Linux Gets Nod With Borland Tools Support

Inprise Corp. will announce that its Borland Delphi and CBuilder tools will soon support Linux, enabling developers familiar with the tools to build native Linux applications, and for Windows applications built with them to be ported to Linux relatively easily.

The arrival in mid-2000 of the Linux versions of Delphi and CBuilder will follow the arrival in the first quarter of Borland JBuilder for Linux, a Java development tool.

To seed interest in the Java-on-Linux movement, Inprise this week will provide a free, downloadable preview of the JBuilder just-in-time compiler for Linux that supports many Java 2 Enterprise Edition specifications.

The full embrace of Linux by Inprise across its tools and middleware offerings shows a strategic shift based on the assumption that Linux will ultimately be a major enterprise platform.

Linux will also grow quickly as a preferred workstation development platform, Inprise officials said.

"We intend to set the pace and standard for professional Linux development," said Michael Swindell, group product manager for Linux at Inprise, in Scotts Valley, California. "There are a lot of free tools, and not many are oriented to application development. By delivering a rapid application development environment, we allow professional developers to proliferate (applications) on Linux."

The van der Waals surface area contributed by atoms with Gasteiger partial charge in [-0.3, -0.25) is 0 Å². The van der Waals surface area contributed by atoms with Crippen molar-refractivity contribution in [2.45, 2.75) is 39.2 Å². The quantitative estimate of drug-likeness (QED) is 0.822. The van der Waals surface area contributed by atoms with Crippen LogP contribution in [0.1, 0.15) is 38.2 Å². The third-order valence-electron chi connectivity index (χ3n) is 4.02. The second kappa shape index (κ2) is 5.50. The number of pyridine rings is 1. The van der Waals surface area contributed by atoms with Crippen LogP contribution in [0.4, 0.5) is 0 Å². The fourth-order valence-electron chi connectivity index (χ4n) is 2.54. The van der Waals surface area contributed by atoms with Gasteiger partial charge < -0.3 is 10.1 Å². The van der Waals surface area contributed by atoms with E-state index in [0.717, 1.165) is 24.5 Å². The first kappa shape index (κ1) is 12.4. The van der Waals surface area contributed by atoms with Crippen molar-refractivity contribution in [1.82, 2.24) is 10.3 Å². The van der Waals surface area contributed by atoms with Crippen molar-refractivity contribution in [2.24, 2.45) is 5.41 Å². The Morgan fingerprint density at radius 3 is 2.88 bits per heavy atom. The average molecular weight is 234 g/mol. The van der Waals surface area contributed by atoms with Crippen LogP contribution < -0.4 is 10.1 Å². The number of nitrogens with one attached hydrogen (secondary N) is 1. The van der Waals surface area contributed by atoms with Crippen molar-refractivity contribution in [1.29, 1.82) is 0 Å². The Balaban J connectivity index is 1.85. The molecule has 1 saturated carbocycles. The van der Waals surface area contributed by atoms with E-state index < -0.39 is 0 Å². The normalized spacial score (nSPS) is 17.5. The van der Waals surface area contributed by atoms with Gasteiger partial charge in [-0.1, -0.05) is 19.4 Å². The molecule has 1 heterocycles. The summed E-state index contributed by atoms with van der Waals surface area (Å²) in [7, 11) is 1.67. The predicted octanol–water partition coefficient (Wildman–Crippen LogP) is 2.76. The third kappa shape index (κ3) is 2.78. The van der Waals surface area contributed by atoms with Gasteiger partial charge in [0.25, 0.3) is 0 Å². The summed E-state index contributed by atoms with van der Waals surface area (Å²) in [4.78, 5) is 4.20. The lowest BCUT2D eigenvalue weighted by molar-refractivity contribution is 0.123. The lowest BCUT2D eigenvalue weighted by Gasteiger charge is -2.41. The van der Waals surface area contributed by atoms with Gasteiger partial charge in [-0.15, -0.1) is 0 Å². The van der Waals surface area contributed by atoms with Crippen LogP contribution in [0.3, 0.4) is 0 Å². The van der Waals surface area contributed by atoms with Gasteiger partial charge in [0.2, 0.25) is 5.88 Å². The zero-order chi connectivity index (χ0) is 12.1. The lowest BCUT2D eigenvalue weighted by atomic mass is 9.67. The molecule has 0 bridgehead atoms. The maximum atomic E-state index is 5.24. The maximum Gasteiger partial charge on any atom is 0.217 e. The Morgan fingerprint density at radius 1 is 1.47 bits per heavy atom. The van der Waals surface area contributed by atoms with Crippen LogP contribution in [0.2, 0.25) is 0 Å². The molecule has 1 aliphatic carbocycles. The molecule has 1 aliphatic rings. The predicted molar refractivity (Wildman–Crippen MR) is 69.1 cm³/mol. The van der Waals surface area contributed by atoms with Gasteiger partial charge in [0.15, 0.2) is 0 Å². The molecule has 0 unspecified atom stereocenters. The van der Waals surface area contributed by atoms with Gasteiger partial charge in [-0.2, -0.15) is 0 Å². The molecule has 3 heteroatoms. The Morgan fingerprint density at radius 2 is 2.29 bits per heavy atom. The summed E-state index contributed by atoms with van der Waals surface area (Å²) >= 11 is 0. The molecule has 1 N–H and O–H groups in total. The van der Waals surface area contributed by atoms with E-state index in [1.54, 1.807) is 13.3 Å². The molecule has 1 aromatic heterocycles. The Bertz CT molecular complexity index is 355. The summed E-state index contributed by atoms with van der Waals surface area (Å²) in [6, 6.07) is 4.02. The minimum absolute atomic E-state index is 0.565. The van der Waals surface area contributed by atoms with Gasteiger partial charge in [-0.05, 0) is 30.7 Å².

Code-named Kylix, the Borland Linux tools are being developed in tandem with the next version of Windows-based Delphi and CBuilder tools. Kylix will leverage the functions within those integrated-development environments and share the visual component library within their frameworks.

"When Kylix is released, virtually overnight there will be hundreds of thousands of applications available on the Linux platform, and many will be ports from Windows," Swindell said. "It makes a lot more sense for ISVs and vendors that build to Windows and want to also offer Linux versions."

Kylix will support the major Linux brands, including Red Hat, as well as the major databases, Swindell said. It will also include Inprise's Midas multitier architecture elements, allowing for a broader role for Linux as an operating system for n-tier systems.

"Borland has been doing tools for years, and for them to jump into the Linux space is a big win for Linux on the development side," said Manu Kumar, president of SneakerLabs, an independent software vendor in Pittsburgh.

Inprise, which has suffered from stagnant revenue growth in key areas, may be gambling heavily on Linux as an alternative to its Windows-based business. The results of that bet depend on the acceptance of Linux, but the availability of strong development tools should help Linux's adoption.

"It's too soon to tell. Linux represents much of the same entry-level value that Windows NT held for people. It's the easy way to deploy a simple department-level app," said Eric Brown, an analyst at Forrester Research, in Cambridge, Massachusetts.

Inprise Corp., in Scotts Valley, California, is at www.inprise.com/.

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